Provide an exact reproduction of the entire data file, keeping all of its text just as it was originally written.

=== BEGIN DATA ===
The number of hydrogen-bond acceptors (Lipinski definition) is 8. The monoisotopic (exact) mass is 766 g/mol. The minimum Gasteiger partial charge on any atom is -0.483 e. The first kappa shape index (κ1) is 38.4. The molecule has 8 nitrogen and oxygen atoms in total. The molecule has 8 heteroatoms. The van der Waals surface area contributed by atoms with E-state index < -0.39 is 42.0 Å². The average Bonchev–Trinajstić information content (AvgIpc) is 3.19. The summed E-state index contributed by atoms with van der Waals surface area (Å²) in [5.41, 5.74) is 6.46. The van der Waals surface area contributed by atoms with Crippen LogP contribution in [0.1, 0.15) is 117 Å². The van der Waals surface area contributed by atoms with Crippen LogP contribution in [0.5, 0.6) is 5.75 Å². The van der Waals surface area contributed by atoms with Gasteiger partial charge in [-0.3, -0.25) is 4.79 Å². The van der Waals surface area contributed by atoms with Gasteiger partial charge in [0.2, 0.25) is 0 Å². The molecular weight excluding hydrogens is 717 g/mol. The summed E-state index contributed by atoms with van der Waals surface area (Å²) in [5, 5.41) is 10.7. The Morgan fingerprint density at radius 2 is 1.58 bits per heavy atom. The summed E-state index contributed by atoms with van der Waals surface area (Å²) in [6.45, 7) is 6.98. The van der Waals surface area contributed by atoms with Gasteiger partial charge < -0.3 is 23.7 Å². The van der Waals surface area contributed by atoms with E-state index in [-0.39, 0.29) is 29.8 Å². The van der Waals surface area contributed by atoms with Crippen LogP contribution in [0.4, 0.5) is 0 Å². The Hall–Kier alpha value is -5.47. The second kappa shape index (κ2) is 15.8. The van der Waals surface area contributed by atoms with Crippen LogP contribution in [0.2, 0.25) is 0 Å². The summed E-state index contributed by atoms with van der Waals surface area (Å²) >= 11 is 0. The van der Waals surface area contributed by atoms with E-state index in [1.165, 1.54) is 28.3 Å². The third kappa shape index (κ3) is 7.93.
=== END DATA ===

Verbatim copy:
The number of hydrogen-bond acceptors (Lipinski definition) is 8. The monoisotopic (exact) mass is 766 g/mol. The minimum Gasteiger partial charge on any atom is -0.483 e. The first kappa shape index (κ1) is 38.4. The molecule has 8 nitrogen and oxygen atoms in total. The molecule has 8 heteroatoms. The van der Waals surface area contributed by atoms with E-state index < -0.39 is 42.0 Å². The average Bonchev–Trinajstić information content (AvgIpc) is 3.19. The summed E-state index contributed by atoms with van der Waals surface area (Å²) in [5.41, 5.74) is 6.46. The van der Waals surface area contributed by atoms with Crippen LogP contribution in [0.1, 0.15) is 117 Å². The van der Waals surface area contributed by atoms with Crippen LogP contribution in [0.5, 0.6) is 5.75 Å². The van der Waals surface area contributed by atoms with Gasteiger partial charge in [-0.3, -0.25) is 4.79 Å². The van der Waals surface area contributed by atoms with Gasteiger partial charge in [0.2, 0.25) is 0 Å². The molecular weight excluding hydrogens is 717 g/mol. The summed E-state index contributed by atoms with van der Waals surface area (Å²) in [5, 5.41) is 10.7. The Morgan fingerprint density at radius 2 is 1.58 bits per heavy atom. The summed E-state index contributed by atoms with van der Waals surface area (Å²) in [6.45, 7) is 6.98. The van der Waals surface area contributed by atoms with Gasteiger partial charge < -0.3 is 23.7 Å². The van der Waals surface area contributed by atoms with E-state index in [-0.39, 0.29) is 29.8 Å². The van der Waals surface area contributed by atoms with Crippen LogP contribution in [0.4, 0.5) is 0 Å². The Hall–Kier alpha value is -5.47. The second kappa shape index (κ2) is 15.8. The van der Waals surface area contributed by atoms with Crippen LogP contribution in [0.2, 0.25) is 0 Å². The summed E-state index contributed by atoms with van der Waals surface area (Å²) >= 11 is 0. The van der Waals surface area contributed by atoms with E-state index in [1.165, 1.54) is 28.3 Å². The third kappa shape index (κ3) is 7.93.